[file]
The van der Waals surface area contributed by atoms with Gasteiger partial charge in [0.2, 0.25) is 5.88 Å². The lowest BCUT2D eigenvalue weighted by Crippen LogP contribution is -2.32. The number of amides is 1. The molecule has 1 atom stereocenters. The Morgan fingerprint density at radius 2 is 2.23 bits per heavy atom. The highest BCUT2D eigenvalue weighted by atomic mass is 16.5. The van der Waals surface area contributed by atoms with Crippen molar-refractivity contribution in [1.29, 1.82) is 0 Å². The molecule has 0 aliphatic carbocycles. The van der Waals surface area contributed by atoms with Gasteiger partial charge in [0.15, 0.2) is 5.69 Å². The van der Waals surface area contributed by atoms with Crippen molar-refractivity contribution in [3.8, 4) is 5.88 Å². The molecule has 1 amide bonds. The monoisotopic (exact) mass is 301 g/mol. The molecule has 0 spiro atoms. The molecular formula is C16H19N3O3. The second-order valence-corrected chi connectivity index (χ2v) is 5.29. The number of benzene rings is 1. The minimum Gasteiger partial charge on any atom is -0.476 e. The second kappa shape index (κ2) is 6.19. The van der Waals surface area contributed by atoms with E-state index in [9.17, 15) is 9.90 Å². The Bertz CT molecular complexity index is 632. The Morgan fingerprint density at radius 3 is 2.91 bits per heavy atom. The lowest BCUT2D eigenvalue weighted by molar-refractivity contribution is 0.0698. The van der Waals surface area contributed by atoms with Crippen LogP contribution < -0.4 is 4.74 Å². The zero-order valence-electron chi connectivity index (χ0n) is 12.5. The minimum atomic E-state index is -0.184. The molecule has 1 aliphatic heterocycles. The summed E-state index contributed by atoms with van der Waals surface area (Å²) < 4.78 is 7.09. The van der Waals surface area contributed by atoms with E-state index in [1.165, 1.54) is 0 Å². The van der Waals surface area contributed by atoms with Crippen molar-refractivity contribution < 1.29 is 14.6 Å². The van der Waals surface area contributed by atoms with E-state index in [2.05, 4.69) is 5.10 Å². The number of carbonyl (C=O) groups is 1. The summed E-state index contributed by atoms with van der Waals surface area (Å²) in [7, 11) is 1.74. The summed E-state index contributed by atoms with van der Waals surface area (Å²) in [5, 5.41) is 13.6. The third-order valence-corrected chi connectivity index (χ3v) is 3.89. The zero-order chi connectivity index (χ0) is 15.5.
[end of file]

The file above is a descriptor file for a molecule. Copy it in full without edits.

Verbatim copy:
The van der Waals surface area contributed by atoms with Gasteiger partial charge in [0.2, 0.25) is 5.88 Å². The lowest BCUT2D eigenvalue weighted by Crippen LogP contribution is -2.32. The number of amides is 1. The molecule has 1 atom stereocenters. The Morgan fingerprint density at radius 2 is 2.23 bits per heavy atom. The highest BCUT2D eigenvalue weighted by atomic mass is 16.5. The van der Waals surface area contributed by atoms with Crippen molar-refractivity contribution in [1.29, 1.82) is 0 Å². The molecule has 0 aliphatic carbocycles. The van der Waals surface area contributed by atoms with Gasteiger partial charge in [0.15, 0.2) is 5.69 Å². The van der Waals surface area contributed by atoms with Crippen molar-refractivity contribution in [3.8, 4) is 5.88 Å². The molecule has 1 amide bonds. The monoisotopic (exact) mass is 301 g/mol. The molecule has 0 spiro atoms. The molecular formula is C16H19N3O3. The second-order valence-corrected chi connectivity index (χ2v) is 5.29. The number of benzene rings is 1. The minimum Gasteiger partial charge on any atom is -0.476 e. The second kappa shape index (κ2) is 6.19. The van der Waals surface area contributed by atoms with E-state index in [9.17, 15) is 9.90 Å². The Bertz CT molecular complexity index is 632. The Morgan fingerprint density at radius 3 is 2.91 bits per heavy atom. The lowest BCUT2D eigenvalue weighted by molar-refractivity contribution is 0.0698. The van der Waals surface area contributed by atoms with Crippen LogP contribution < -0.4 is 4.74 Å². The zero-order valence-electron chi connectivity index (χ0n) is 12.5. The minimum atomic E-state index is -0.184. The molecule has 1 aliphatic heterocycles. The summed E-state index contributed by atoms with van der Waals surface area (Å²) < 4.78 is 7.09. The van der Waals surface area contributed by atoms with E-state index in [1.165, 1.54) is 0 Å². The van der Waals surface area contributed by atoms with Crippen molar-refractivity contribution < 1.29 is 14.6 Å². The van der Waals surface area contributed by atoms with E-state index in [2.05, 4.69) is 5.10 Å². The number of carbonyl (C=O) groups is 1. The summed E-state index contributed by atoms with van der Waals surface area (Å²) in [7, 11) is 1.74. The summed E-state index contributed by atoms with van der Waals surface area (Å²) in [5, 5.41) is 13.6. The third-order valence-corrected chi connectivity index (χ3v) is 3.89. The zero-order chi connectivity index (χ0) is 15.5.